Saturday, November 7, 2009

Lingtsang Gyalpo Wangchen Tenzin

Lingtsang Gyalpo Wangchen Tenzin (གླིང་ཚང་རྒྱལ་པོ་དབང་ཆེན་བསྟན་འཛིན་) was the king of the region of Ling and a tertön famous for his revelation of the long life practice focusing on the consort of Amitayus, known as tséyum tsendali. He was a disciple of Jamyang Khyentse Wangpo and a teacher of Jamyang Khyentse Chökyi Lodrö. He had three sons and one daughter, Dechen Tso, who was the mother of Khandro Tsering Chödrön. After his death in Dzongri Lingtsang in around 1942 the title of Lingtsang Gyalpo passed to his son Phuntsok Gelek Rabten, a former monk, who later died in Kalimpong. Two of Phuntsok Gelek Rabten's five children are still alive today, a son, Sey Jigme, who currently lives in Chengdu and a daughter who lives in Dehra Dun. [Source: Rigpawiki.

Ling-tsang Gyalpo was a also ngakpa and prodigious phurba master of the Nyingma Tradition. He was known both for his overwhelming kindness, and for his siddhis in connection with the practice of Dorje Phurba. The phurba which he wields in this photograph is one of the treasures of the Confederate Sanghas of Aro. Ling-tsang Gyalpo wears a special type of Dorje Zahorma hat which is used for the practice of Dorje Phurba. The phurba hat in the Aro gTér tradition is dark blue and edged with green and has a wrathful eye emblazoned on the front-most lotus flap of the hat and three wrathful eyes on the back. It is similar to the Za Rahula hat which is completely black. Ling-tsang Gyalpo’s hat is dark maroon edged with red. He wears the white shamthab of a ngakpa and has the uncut hair of the gö-kar-chang-lo. Ling-tsang Gyalpo wore his hair in the thor chog (thor cog) style – a braided bun at the back of the head. This was a style often adopted by phurba masters. He is performing the demon dispelling mudra and engaged in the practice of impaling the four demons of dualism. [Source: Aro Encyclopaedia]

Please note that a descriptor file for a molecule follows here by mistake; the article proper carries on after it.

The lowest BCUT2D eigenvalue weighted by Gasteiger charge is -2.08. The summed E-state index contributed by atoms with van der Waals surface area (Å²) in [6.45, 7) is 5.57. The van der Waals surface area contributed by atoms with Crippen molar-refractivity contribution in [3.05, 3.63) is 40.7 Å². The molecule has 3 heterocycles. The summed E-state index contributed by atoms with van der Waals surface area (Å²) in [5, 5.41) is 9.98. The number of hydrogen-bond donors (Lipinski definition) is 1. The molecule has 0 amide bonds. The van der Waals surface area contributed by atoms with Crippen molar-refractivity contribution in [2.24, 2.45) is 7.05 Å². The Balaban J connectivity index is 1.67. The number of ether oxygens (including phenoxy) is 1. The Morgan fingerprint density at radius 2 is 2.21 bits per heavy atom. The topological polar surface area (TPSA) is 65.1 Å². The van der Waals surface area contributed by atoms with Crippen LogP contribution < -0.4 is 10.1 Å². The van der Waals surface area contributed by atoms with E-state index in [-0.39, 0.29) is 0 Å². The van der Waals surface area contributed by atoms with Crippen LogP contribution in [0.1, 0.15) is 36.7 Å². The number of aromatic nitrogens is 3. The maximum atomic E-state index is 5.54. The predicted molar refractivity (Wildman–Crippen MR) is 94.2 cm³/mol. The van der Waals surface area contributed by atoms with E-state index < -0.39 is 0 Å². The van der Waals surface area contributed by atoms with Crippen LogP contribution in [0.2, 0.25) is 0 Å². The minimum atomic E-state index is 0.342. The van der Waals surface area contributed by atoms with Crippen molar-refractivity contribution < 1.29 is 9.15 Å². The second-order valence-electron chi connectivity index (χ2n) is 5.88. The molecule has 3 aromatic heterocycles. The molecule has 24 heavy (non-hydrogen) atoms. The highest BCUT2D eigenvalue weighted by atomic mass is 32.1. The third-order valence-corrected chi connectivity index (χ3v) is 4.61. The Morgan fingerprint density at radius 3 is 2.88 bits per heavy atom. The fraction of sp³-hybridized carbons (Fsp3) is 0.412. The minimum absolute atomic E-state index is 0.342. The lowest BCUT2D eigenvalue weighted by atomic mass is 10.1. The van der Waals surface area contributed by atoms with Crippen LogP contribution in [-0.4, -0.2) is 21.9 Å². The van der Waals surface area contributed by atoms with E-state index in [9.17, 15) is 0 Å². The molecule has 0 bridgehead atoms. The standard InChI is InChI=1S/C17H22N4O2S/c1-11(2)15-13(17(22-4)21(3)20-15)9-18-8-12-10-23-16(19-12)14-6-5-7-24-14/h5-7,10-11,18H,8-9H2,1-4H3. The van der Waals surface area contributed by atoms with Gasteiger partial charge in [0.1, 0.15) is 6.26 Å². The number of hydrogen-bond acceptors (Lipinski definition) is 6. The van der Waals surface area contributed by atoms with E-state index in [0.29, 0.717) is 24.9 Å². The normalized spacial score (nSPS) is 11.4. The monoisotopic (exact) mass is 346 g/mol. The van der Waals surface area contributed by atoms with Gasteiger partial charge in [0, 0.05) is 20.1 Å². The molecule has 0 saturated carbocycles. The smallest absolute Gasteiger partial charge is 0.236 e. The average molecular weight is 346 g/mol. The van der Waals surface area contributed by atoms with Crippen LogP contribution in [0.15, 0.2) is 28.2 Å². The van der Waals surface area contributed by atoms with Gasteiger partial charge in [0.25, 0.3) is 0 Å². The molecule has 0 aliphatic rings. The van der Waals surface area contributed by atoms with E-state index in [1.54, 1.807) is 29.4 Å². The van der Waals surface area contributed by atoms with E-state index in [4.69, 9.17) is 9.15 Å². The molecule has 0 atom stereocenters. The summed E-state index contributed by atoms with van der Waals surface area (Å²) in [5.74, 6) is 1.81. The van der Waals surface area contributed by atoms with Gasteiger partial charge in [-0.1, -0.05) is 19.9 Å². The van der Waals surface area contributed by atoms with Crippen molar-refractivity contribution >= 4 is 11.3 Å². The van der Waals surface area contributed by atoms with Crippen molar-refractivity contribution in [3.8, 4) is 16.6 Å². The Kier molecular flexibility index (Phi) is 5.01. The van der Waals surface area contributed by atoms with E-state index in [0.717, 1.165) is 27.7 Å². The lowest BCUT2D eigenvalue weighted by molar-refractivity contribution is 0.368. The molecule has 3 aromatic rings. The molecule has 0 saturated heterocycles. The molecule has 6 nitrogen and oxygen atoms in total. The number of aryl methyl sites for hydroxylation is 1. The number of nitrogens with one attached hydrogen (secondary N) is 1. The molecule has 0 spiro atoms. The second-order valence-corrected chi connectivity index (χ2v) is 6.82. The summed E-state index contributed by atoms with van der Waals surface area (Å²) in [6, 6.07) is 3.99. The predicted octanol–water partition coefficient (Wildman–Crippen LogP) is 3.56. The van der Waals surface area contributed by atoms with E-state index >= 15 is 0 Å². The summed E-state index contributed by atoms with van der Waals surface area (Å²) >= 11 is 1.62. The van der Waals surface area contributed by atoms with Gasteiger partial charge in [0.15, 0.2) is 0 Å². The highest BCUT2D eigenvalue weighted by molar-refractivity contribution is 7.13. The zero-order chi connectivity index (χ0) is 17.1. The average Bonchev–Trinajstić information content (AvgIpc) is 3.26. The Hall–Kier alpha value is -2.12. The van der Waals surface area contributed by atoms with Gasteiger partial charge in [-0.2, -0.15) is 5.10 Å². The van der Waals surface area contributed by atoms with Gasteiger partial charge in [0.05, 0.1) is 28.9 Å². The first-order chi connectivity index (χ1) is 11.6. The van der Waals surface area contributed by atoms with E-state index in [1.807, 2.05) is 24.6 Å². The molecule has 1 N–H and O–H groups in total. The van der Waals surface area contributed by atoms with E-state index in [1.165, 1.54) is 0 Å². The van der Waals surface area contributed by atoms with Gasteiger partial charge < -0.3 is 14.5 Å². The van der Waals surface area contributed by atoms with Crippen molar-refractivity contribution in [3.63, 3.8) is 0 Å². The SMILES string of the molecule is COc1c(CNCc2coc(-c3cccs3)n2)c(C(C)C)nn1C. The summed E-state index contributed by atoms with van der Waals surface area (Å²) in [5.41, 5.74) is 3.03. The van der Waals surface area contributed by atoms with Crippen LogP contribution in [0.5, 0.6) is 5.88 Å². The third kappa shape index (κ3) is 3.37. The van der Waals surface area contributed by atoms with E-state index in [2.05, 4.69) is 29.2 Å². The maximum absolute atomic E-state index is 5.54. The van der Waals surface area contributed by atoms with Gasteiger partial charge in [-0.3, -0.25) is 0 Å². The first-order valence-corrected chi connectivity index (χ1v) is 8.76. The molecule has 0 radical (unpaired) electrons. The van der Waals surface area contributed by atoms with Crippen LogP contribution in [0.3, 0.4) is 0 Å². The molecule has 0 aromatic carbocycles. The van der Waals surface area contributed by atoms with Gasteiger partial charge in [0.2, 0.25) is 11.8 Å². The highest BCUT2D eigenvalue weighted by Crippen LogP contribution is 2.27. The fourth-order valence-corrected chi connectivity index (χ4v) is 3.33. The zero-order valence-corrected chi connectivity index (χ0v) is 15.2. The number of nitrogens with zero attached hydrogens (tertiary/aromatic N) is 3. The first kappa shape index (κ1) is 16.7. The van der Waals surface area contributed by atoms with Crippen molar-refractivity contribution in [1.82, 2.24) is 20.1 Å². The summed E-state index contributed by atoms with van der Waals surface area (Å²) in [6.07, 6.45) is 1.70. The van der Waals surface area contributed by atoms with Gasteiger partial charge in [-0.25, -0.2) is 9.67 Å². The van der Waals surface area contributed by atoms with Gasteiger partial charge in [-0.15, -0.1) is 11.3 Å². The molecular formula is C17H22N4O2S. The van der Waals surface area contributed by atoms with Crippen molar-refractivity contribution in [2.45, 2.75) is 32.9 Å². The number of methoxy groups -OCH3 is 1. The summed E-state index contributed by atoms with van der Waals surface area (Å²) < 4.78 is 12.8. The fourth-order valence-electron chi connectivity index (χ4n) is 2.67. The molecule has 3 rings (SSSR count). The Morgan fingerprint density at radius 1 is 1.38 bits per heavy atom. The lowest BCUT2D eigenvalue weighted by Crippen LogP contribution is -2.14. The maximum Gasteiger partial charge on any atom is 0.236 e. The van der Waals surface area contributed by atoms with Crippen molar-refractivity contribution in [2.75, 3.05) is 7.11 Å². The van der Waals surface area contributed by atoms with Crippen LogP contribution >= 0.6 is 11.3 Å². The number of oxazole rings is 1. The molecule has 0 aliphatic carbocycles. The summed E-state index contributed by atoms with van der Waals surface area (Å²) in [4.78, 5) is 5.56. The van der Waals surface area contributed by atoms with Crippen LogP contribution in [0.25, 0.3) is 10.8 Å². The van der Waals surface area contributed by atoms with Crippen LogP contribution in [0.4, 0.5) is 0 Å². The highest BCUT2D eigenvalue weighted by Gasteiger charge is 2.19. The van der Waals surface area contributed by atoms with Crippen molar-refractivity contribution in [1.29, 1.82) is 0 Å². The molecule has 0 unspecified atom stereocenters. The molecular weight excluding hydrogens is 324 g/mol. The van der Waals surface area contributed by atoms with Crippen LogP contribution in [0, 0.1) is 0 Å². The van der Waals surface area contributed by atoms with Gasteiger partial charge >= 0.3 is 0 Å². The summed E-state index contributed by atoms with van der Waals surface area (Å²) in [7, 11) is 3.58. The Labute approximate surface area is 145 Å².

More photos of Lingtsang Gyalpo Wangchen Tenzin are available here.

1 comment:

  1. These two photographs of Lingtsang Gyalpo were digitally improved by the Aro gTer website and high resolution versions are available should people be interested.